Andreas would then hire Fred Lewis to coach the Orangemen. Lewis was a masterful recruiter, and coached a high pace game. He turned the Orangemen around in only a couple of seasons and had the coup in recruiting Syracuse’s all time great Dave Bing. Unhappy with what he perceived the University’s commitment to the basketball program, Lewis resigned in 1968.

His assistant Roy Danforth was then hired as the new Syracuse coach. Danforth had played for Lewis at Southern Mississippi, and later followed Lewis to Syracuse. Danforth was quite a showman, and brought a lot of flair to the Syracuse program. More importantly, he brought them to new heights, as he led them to their first NCAA Final Four in 1975. Danforth would take advantage of his fame and in 1976 he would move to become the athletic director at Tulane.

Danforth’s assistant, Jim Boeheim then became the head coach. Boeheim had played under Lewis, and after a short professional basketball career, returned to Syracuse as an assistant. The rest has been history, as Boeheim now enters his 31st season, with a record of 726-253, 1 National Championship (in 2003), and 3 Final Fours.

Of Syracuse’s 7 head coaches, five were alumni of Syracuse, and four had played for a previous Syracuse coach. Six were rookie head coaches when they started at Syracuse; Lewis was the only exception.

Who will be the next Syracuse basketball coach? I think that may be premature, as I think Boeheim is likely to be around for several more years. However, many fans think that current assistant coach Mike Hopkins would be perfect for the job. A former letterman at Syracuse, and 10+ years as an assistant under Boeheim would surely cast him in the mold of previous SU coaches.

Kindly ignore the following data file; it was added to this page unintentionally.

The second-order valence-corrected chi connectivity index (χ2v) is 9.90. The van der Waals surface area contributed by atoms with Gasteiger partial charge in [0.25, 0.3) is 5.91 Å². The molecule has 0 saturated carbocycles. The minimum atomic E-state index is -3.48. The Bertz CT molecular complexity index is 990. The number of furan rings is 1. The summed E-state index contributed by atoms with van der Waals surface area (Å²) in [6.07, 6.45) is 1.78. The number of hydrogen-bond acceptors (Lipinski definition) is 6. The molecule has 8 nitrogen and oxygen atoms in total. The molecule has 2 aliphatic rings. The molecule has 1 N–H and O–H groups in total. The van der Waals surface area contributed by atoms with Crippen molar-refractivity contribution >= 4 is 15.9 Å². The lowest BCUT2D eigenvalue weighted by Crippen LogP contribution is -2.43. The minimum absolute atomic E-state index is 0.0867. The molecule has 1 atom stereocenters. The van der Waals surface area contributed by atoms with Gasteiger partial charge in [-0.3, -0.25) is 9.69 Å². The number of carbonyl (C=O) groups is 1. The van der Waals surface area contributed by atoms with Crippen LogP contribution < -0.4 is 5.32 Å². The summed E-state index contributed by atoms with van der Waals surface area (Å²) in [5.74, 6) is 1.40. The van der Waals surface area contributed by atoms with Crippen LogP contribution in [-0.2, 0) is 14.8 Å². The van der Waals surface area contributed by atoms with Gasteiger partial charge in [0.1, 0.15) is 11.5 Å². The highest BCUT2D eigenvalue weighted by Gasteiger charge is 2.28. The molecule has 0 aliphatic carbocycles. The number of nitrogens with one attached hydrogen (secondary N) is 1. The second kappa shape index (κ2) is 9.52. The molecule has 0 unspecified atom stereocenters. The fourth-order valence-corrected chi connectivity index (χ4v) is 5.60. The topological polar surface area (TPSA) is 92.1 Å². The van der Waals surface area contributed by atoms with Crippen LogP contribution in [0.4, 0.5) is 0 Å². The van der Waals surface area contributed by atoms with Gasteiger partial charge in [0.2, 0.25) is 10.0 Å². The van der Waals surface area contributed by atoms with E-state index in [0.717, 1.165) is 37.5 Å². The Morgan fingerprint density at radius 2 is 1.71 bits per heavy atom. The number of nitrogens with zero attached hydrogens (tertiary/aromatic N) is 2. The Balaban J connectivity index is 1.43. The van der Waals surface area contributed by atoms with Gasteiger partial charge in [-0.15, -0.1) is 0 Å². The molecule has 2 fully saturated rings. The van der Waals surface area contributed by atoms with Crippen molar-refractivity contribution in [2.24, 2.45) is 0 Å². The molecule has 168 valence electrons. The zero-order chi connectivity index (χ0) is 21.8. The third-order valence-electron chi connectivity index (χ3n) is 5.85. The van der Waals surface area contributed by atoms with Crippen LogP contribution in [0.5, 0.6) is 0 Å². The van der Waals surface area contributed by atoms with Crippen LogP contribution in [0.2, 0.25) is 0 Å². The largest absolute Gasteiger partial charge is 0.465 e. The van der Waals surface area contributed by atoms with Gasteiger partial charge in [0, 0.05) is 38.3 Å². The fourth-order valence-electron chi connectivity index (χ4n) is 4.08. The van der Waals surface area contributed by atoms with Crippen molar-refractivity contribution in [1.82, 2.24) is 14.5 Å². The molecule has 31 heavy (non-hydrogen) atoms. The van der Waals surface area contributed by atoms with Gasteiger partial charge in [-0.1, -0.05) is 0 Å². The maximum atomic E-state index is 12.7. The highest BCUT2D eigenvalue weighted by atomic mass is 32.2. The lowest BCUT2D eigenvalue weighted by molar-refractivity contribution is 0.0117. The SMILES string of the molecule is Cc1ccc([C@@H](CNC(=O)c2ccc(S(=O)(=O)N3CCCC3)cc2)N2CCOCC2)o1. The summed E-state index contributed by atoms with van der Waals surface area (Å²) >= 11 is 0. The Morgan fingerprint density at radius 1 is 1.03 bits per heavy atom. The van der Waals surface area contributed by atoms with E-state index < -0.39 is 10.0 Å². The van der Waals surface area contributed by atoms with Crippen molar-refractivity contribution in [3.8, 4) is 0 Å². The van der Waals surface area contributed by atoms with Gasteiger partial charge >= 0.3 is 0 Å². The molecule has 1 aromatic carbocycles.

Whomever the next coach will be, whenever it will be, he better like the snow for if history holds form he will likely be in Syracuse for quite a while!


Matt Glaude said...

This notebook is quickly entering "must-read" territory. Keep up the awesome work.

The most impressive aspect of Syracuse's history is its success in the country's most competitive hoops conference. While Kansas and others have built wins in average to above averate leagues, Syracuse has managed to achieve success in the nation's most consistently dominant conference on a year-to-year basis.

To wit:

Since the inception of the Big East, Syracuse has accumulated 322 wins against 175 losses for a winning percentage of .648. This is almost 30 wins more than Syracuse next closest competitor -- Georgetown -- and its winning percentage is higher than that of the aforementioned Hoyas (.601).

Even with Connecticut's recent domination of the conference, the Orange still significantly outpace the Huskies in wins (50) and percentage (.648 to .582).

That's getting it done.

Also, to dovetail your point about coaching continuity, this is how the rest of the Big East stacks up (according to the 2006-2007 Media Guide):

Cincinnati: 26 coaches over 105 years (.637 winning percentage)

Connecticut: 17 coaches over 105 years (.638) (Note: there were three periods over an 11 year span where Connecticut fielded a team without a head coach)

DePaul: 10 coaches over 83 years (.635)

Georgetown: 17 coaches over 99 years (.610)

Marquette: 15 coaches over 89 years (.614)

Notre Dame: 17 coaches over 101 years (.643)

Providence: 15 coaches over 81 years (.606)

Rutgers: 16 coaches over 94 years (.522)

St. John's: 18 coaches over 98 years (.674)

Seton Hall: 19 coaches over 94 years (.591)

South Florida: 7 coaches over 34 years (.481 -- ouch!)

'Nova: 8 coaches over 86 years (.637)

West Virginia: 20 coaches over 96 years (.611)

OrangeRay said...


Thanks for the additional statistics, a great addendum. DePaul was the one I was curious about with Ray Meyer there for almost half a century.

Guess you don't want to be a Cincinnati coach: average tenure of 4.0 years, over 105 years.

Thanks for the props.